Continuity and changes of manufacturing traditions of Bell Beaker and Bronze Age encrusted pottery in the Morava river catchment (Czech Republic) (Vsiansky, Kolar, Petrik, 2014)
|Pavla Růžičková pasting a beaker "Beaker Days, 2005"|
Unfortunately, I cannot see the Vsiansky paper examining the pasting of Moravian beakers since it is behind a paywall. However, the abstract and link is documented below.
An article in 2010 looked at the inlays of Scottish beaker pottery and describes recent understanding of just how common beaker bone pasting was in various regions. In essence, the Prehistoric Society article suggests that pasting may have been very common in beaker pottery but only survived in certain soil conditions. They further suggest that beaker pottery was 'tattooed' with white-dipped incision tool.
In short, the abstract from the Vsiansky paper mentions up to four materials used for pasting. That kind of torpedos any previous notion of bone paste having a special significance. Coloration seems to have been very important to Beaker people.
|A Pasted Beaker replica. "Beaker Days, 2005"|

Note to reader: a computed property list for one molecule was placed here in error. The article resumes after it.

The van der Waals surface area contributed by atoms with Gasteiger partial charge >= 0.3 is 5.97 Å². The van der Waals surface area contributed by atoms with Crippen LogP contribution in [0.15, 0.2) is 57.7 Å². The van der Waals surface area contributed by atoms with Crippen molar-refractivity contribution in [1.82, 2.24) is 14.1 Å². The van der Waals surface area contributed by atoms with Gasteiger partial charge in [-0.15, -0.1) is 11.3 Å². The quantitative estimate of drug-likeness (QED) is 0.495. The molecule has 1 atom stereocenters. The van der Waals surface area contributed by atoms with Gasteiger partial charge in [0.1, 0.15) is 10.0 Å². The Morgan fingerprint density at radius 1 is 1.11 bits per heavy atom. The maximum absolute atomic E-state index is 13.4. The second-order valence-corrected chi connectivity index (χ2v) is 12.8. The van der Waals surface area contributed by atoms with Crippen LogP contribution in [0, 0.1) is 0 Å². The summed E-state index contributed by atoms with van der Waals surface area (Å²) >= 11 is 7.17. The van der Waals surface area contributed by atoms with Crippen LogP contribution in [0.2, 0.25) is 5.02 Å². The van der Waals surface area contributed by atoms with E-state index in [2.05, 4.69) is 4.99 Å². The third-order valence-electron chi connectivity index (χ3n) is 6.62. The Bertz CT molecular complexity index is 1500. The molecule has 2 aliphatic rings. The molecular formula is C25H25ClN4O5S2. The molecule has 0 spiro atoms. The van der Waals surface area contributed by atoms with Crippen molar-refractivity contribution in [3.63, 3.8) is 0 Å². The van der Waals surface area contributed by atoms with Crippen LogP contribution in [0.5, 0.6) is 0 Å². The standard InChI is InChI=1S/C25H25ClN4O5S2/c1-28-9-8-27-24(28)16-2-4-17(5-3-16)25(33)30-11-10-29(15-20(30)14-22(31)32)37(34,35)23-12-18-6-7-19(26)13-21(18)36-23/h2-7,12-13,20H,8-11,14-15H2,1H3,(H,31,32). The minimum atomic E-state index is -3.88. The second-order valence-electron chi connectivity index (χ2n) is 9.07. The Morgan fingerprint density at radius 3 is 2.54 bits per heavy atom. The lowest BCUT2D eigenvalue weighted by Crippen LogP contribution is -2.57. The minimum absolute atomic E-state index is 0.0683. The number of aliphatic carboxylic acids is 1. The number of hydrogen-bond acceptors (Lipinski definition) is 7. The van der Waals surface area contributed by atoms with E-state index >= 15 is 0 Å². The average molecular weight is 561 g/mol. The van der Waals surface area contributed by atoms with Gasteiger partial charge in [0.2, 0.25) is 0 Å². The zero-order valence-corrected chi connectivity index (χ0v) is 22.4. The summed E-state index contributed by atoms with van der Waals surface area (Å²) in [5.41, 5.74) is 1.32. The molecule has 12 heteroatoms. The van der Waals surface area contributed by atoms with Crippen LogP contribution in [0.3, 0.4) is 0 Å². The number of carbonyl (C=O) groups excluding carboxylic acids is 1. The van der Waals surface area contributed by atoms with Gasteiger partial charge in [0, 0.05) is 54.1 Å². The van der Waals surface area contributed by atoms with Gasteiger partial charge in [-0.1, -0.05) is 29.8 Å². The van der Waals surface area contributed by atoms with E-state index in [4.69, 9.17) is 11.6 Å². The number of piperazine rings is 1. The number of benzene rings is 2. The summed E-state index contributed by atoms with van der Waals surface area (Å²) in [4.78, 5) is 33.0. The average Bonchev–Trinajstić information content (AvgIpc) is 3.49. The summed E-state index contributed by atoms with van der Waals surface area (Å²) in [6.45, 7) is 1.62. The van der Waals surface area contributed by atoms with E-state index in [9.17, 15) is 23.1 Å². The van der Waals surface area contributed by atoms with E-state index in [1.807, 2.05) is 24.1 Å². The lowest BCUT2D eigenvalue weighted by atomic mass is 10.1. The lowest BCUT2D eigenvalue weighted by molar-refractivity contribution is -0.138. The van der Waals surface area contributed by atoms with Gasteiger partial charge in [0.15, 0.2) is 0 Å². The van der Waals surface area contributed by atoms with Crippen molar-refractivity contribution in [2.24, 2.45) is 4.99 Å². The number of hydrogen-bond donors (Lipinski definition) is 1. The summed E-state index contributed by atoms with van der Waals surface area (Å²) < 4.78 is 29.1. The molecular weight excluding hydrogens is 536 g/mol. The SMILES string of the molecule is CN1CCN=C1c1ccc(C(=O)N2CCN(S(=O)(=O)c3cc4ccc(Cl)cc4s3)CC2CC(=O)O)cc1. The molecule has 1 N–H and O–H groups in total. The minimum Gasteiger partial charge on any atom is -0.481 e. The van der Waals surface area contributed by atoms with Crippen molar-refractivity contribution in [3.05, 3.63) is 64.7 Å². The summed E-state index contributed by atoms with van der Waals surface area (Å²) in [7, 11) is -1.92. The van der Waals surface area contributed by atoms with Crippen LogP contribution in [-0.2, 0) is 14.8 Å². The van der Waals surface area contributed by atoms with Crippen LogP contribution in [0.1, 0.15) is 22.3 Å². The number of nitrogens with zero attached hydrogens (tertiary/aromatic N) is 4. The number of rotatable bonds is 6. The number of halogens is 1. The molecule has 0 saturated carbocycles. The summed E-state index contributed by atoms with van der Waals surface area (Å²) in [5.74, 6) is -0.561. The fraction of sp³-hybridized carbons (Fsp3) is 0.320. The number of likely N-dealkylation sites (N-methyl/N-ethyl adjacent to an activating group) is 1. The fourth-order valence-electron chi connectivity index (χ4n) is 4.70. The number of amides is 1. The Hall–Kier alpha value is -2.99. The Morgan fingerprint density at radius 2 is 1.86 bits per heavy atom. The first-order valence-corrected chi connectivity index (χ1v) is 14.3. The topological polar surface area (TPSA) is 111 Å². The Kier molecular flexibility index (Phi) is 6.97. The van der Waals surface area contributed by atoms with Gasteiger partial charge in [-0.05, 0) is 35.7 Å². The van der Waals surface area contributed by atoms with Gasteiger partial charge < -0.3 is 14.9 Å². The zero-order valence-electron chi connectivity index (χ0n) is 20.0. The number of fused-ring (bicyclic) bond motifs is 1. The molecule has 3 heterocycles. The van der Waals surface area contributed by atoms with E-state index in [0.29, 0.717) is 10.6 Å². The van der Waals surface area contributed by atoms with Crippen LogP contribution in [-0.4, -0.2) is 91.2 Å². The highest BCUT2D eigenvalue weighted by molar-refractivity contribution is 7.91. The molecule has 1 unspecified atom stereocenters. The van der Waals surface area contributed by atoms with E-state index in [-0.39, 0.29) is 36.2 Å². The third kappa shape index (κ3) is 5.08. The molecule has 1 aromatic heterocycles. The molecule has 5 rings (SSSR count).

AbstractThe white inlayed decorations represent a distinctive phenomenon of prehistoric Europe, and are known to have been produced in diverse areas since the Neolithic. This paper reveals how the raw materials were gathered and utilized, as well as the complex technological processes of the inlay decorations, from the period of their widest production and use. A large set of shards of Late Copper Age Bell Beakers and Early Bronze age vessels from Moravia (Czech Republic) were examined, with a focus on material analyses of the white inlay decorations. Based on x-ray diffraction analyses, five technology groups were defined: kaolin, bone material, carbonates, gypsum plaster, and mixtures of some of those materials. The gypsum plaster inlay represents the oldest evidence of gypsum production and application in Central Europe. The results indicate both regional and chronological aspects in the selection of the raw materials. In contrast to the bone and gypsum, the kaolin inlay was not thermally treated. Based on the physical properties of bones and the crystallinity of bone hydroxylapatite, it can be presumed that the encrusting slurry was prepared out of fired bones. These facts prove a knowledge of the different properties of the individual raw materials; hence, the need for different production chains.